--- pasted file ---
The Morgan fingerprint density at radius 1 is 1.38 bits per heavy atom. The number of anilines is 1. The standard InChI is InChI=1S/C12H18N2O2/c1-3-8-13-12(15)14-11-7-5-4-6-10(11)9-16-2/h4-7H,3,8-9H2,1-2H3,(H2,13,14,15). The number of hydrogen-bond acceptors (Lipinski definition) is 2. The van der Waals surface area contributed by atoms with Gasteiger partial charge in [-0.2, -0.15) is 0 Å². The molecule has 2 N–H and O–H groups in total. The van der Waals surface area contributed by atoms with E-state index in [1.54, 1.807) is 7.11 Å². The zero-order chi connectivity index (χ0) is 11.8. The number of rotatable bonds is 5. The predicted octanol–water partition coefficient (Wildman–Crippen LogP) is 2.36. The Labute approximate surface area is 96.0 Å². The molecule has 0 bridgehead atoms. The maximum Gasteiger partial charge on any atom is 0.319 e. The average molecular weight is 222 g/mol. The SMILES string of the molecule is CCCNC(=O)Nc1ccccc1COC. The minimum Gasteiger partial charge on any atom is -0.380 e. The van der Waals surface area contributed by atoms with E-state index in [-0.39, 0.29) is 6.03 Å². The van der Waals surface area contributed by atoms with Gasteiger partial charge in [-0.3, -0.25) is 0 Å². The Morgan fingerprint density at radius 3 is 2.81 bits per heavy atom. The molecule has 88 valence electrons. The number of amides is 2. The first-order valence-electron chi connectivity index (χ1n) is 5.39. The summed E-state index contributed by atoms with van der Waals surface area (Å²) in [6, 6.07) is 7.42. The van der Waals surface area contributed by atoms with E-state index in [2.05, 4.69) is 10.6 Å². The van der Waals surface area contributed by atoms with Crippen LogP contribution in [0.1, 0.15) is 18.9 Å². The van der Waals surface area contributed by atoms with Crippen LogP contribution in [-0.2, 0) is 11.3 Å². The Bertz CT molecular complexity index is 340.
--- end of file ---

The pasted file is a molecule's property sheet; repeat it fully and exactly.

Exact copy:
The Morgan fingerprint density at radius 1 is 1.38 bits per heavy atom. The number of anilines is 1. The standard InChI is InChI=1S/C12H18N2O2/c1-3-8-13-12(15)14-11-7-5-4-6-10(11)9-16-2/h4-7H,3,8-9H2,1-2H3,(H2,13,14,15). The number of hydrogen-bond acceptors (Lipinski definition) is 2. The van der Waals surface area contributed by atoms with Gasteiger partial charge in [-0.2, -0.15) is 0 Å². The molecule has 2 N–H and O–H groups in total. The van der Waals surface area contributed by atoms with E-state index in [1.54, 1.807) is 7.11 Å². The zero-order chi connectivity index (χ0) is 11.8. The number of rotatable bonds is 5. The predicted octanol–water partition coefficient (Wildman–Crippen LogP) is 2.36. The Labute approximate surface area is 96.0 Å². The molecule has 0 bridgehead atoms. The maximum Gasteiger partial charge on any atom is 0.319 e. The average molecular weight is 222 g/mol. The SMILES string of the molecule is CCCNC(=O)Nc1ccccc1COC. The minimum Gasteiger partial charge on any atom is -0.380 e. The van der Waals surface area contributed by atoms with E-state index in [-0.39, 0.29) is 6.03 Å². The van der Waals surface area contributed by atoms with Gasteiger partial charge in [-0.3, -0.25) is 0 Å². The Morgan fingerprint density at radius 3 is 2.81 bits per heavy atom. The molecule has 88 valence electrons. The number of amides is 2. The first-order valence-electron chi connectivity index (χ1n) is 5.39. The summed E-state index contributed by atoms with van der Waals surface area (Å²) in [6, 6.07) is 7.42. The van der Waals surface area contributed by atoms with E-state index in [2.05, 4.69) is 10.6 Å². The van der Waals surface area contributed by atoms with Crippen LogP contribution in [0.1, 0.15) is 18.9 Å². The van der Waals surface area contributed by atoms with Crippen LogP contribution in [-0.2, 0) is 11.3 Å². The Bertz CT molecular complexity index is 340.